Ghana’s economy grew at 3.1 percent in the first three months of the year, data published by the Ghana Statistical Service (GSS) said.
The country’s economy is recovering, albeit less indicative of strong growth from the ashes of the slump caused by the pandemic.
Manufacturing, which expanded 1.3% after contracting in the three months through December, was one of the main drivers of growth. The agricultural sector slowed to 4.3%, compared with an 8.2% expansion in the previous quarter. Oil and gas contracted 16.2%, while the hospitality sector shrank 10.7%.
Government Statistician Samuel Kobina Annim told reporters Wednesday in the capital, Accra. The economy grew 0.8% from the previous quarter.
“With the reference point for quarter 1 2020 and quarter 1 2021 on a year on year basis, quarterly GDP from an oil perspective was 3.1 percent for the period quarter 1 2020 and quarter 1 2021 in sharp contrast with what was recorded for quarter 1 2019 and quarter 1 2020 where the economy grew by 7.0 percent”.
“From a non-oil perspective we see that on a year on year basis in quarter 1 2021 the economy grew by 4.6 % and also this is a marked dip from the same period between quarter 1 2019 and quarter 1 2020. Where the economy grew by 7.9 percent so again from an oil and a non-oil perspective, the economy has slowed down with its growth rate on a quarter 1 basis for the period January to March 2019 compared with January to March 2020 relative to 2020 quarter 1 and quarter 1 20201”.
Meanwhile, government has targeted 5 percent growth by end of the year. To achieve this, it has outlined some key strategies to aid in recovery from the pandemic’s devastation. These include the Ghana Coronavirus Alleviation and Revitalisation of Enterprises Support (Ghana CARES) programme, which is expected to raise GH¢100billion to assist businesses and key sectors boost their productive capacities.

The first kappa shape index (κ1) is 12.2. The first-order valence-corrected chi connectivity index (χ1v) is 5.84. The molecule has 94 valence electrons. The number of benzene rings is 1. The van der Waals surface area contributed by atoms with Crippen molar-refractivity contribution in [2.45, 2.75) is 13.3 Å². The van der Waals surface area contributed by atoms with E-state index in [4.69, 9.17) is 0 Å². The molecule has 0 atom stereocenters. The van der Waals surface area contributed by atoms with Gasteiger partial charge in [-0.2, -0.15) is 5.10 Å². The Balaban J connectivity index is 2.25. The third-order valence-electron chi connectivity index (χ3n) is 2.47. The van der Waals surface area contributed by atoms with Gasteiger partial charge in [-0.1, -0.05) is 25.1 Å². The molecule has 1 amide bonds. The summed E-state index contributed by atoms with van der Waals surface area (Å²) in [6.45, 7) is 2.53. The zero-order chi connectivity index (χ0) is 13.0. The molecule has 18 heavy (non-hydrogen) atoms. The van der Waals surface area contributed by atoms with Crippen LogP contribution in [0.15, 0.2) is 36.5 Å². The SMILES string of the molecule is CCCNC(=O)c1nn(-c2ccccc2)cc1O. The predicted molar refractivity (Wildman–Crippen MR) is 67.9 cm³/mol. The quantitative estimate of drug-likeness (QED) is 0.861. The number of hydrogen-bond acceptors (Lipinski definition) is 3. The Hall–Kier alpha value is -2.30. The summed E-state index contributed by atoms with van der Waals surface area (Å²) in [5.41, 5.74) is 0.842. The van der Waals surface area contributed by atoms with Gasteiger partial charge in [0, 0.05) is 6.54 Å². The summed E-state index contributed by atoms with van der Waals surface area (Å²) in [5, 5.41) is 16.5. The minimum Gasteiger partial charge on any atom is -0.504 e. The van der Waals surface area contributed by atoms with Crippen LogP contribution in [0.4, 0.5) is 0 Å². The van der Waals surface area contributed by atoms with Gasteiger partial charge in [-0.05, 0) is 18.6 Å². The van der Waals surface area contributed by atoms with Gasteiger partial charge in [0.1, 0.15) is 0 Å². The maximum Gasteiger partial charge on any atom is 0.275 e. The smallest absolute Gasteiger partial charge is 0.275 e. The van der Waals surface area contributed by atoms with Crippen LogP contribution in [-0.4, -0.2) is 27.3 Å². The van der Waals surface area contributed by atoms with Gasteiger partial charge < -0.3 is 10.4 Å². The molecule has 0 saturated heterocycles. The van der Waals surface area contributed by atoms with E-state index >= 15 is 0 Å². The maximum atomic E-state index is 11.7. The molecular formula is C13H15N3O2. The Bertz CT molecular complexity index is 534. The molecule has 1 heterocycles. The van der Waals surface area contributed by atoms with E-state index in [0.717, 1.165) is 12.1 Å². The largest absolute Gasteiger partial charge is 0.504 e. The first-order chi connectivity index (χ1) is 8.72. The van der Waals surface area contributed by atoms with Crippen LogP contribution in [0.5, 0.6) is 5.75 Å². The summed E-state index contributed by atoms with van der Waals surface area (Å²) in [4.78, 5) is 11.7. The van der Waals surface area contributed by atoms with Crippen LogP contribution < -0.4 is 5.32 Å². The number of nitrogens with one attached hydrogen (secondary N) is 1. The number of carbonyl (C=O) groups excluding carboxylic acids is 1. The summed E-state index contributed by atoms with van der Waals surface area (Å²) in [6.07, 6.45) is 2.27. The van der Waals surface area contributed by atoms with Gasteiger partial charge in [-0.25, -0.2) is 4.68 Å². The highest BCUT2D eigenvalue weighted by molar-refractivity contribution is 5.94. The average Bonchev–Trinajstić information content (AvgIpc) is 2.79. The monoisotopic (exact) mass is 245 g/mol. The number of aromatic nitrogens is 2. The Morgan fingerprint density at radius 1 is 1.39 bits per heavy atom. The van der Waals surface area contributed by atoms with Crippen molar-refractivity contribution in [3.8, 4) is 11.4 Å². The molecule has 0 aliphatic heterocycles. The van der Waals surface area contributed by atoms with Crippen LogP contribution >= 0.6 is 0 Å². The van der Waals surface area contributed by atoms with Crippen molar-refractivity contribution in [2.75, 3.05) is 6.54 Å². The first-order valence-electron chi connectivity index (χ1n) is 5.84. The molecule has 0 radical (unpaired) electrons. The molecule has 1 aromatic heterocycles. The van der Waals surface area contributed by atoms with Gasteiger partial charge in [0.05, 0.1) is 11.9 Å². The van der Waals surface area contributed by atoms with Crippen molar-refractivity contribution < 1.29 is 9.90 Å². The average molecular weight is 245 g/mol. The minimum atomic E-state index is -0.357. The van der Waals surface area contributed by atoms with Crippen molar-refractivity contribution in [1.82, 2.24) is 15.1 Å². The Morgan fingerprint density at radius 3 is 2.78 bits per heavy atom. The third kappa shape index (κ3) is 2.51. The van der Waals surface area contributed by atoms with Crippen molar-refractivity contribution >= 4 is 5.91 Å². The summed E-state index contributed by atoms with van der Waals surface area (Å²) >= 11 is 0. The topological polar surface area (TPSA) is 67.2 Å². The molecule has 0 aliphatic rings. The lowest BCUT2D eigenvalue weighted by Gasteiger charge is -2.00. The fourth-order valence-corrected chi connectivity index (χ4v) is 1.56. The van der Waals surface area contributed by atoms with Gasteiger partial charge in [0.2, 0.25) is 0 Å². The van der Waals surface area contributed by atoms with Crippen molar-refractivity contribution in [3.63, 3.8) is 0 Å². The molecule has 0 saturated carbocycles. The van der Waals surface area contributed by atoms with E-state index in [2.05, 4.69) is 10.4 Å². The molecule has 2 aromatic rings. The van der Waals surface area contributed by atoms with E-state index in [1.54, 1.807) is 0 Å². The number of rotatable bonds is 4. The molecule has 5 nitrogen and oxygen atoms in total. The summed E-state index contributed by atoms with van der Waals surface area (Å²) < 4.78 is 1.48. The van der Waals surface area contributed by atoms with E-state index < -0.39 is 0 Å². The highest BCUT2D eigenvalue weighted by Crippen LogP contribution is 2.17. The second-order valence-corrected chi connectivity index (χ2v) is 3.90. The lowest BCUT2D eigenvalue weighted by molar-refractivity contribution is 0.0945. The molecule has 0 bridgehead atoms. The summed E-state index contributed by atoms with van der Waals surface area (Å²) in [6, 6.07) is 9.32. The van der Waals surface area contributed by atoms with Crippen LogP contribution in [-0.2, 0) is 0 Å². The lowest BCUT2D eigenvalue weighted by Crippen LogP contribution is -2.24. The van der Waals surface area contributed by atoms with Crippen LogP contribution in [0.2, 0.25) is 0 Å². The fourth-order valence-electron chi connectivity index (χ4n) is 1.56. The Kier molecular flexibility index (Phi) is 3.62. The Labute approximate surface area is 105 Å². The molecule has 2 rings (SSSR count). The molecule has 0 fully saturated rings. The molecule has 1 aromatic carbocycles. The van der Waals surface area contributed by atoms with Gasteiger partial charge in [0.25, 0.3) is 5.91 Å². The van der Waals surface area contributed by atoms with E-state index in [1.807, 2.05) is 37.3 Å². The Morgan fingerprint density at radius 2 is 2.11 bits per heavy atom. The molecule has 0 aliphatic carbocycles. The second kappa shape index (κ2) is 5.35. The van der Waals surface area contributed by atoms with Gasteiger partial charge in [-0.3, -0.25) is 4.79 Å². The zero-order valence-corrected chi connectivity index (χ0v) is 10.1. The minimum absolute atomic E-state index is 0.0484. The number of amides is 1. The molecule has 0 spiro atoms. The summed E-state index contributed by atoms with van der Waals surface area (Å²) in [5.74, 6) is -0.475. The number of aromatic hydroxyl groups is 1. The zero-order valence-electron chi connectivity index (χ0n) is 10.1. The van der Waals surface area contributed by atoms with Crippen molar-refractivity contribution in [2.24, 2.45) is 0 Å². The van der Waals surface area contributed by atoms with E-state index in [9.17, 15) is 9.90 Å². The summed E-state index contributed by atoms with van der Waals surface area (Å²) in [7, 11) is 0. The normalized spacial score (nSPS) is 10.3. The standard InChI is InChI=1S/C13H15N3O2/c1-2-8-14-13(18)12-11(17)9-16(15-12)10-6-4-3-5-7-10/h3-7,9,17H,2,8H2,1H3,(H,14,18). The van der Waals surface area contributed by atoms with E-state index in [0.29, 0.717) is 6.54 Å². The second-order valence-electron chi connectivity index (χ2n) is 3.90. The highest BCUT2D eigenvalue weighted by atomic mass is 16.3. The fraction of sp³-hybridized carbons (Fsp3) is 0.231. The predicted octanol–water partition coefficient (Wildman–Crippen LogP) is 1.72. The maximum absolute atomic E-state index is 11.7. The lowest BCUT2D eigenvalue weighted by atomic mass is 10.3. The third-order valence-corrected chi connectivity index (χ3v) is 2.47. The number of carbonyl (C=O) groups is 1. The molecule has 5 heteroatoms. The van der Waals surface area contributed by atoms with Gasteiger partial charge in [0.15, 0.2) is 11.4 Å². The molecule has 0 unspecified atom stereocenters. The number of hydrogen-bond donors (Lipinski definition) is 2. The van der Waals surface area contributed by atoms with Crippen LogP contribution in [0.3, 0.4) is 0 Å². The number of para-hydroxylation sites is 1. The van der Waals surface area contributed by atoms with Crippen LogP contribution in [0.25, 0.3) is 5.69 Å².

Another one is the establishment of a new Development Bank of Ghana, which government recently secured a €170million facility from the European Investment Bank to set up.
And to boost domestic revenue, government introduced new taxes in the 2021 budget aimed at raising more cash to take care of COVID-19-related expenditure and provide support to other sectors.
Some of the taxes introduced include a new tax dubbed the ‘COVID-19 Health Levy’, which will see a one percentage point increase in the National Health Insurance Levy and a one percentage point increase in the VAT Flat Rate to support expenditures related to COVID-19.
In addition to this, government said it is proposing a Sanitation and Pollution Levy (SPL) of 10 pesewas on the price per litre of petrol/diesel under the Energy Sector Levies Act (ESLA); and a further Energy Sector Recovery Levy of 20 pesewas per litre on petrol/diesel under the ESLA as a means of finding additional resources to cover the excess capacity charges which have resulted from the Power Purchase Agreements (PPAs).
The implementation of these two proposed levies for sanitation and pollution as well as to pay for excess capacity charges, according to the budget statement, will result in a 5.7 percent increase in petroleum prices at the pump. What this essentially means is that prices of goods and services are likely to go up, as the increment’s effect will be to affect transport fares – which will be directly passed on to consumers.
Besides these taxes, government has further slapped a financial sector clean-up levy of 5 percent on profit-before-tax of banks to help defray outstanding commitments stemming from the financial sector clean-up. The levy, the budget states, will be reviewed in 2024.
Source: Ghana/Kasapafmonline.com/Additional files from B&FT